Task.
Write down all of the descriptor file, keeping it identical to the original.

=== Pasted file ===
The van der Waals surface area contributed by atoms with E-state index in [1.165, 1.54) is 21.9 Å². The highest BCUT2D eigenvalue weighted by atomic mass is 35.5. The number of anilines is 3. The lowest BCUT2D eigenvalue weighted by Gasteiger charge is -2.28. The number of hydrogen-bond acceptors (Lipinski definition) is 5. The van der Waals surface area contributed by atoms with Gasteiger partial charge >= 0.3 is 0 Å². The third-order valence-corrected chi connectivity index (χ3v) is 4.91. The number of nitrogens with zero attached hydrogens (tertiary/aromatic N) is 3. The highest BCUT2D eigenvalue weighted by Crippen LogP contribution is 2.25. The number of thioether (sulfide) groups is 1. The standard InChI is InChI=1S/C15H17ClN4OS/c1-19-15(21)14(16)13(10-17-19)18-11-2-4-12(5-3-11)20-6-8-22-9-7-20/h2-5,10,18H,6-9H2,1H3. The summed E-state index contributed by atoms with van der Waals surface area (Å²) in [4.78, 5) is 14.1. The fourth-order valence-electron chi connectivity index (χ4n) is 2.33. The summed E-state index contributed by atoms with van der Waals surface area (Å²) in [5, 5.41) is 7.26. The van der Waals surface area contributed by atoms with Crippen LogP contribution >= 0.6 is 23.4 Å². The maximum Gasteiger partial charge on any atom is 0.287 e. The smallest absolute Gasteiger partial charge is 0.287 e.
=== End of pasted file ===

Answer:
The van der Waals surface area contributed by atoms with E-state index in [1.165, 1.54) is 21.9 Å². The highest BCUT2D eigenvalue weighted by atomic mass is 35.5. The number of anilines is 3. The lowest BCUT2D eigenvalue weighted by Gasteiger charge is -2.28. The number of hydrogen-bond acceptors (Lipinski definition) is 5. The van der Waals surface area contributed by atoms with Gasteiger partial charge >= 0.3 is 0 Å². The third-order valence-corrected chi connectivity index (χ3v) is 4.91. The number of nitrogens with zero attached hydrogens (tertiary/aromatic N) is 3. The highest BCUT2D eigenvalue weighted by Crippen LogP contribution is 2.25. The number of thioether (sulfide) groups is 1. The standard InChI is InChI=1S/C15H17ClN4OS/c1-19-15(21)14(16)13(10-17-19)18-11-2-4-12(5-3-11)20-6-8-22-9-7-20/h2-5,10,18H,6-9H2,1H3. The summed E-state index contributed by atoms with van der Waals surface area (Å²) in [4.78, 5) is 14.1. The fourth-order valence-electron chi connectivity index (χ4n) is 2.33. The summed E-state index contributed by atoms with van der Waals surface area (Å²) in [5, 5.41) is 7.26. The van der Waals surface area contributed by atoms with Crippen LogP contribution >= 0.6 is 23.4 Å². The maximum Gasteiger partial charge on any atom is 0.287 e. The smallest absolute Gasteiger partial charge is 0.287 e.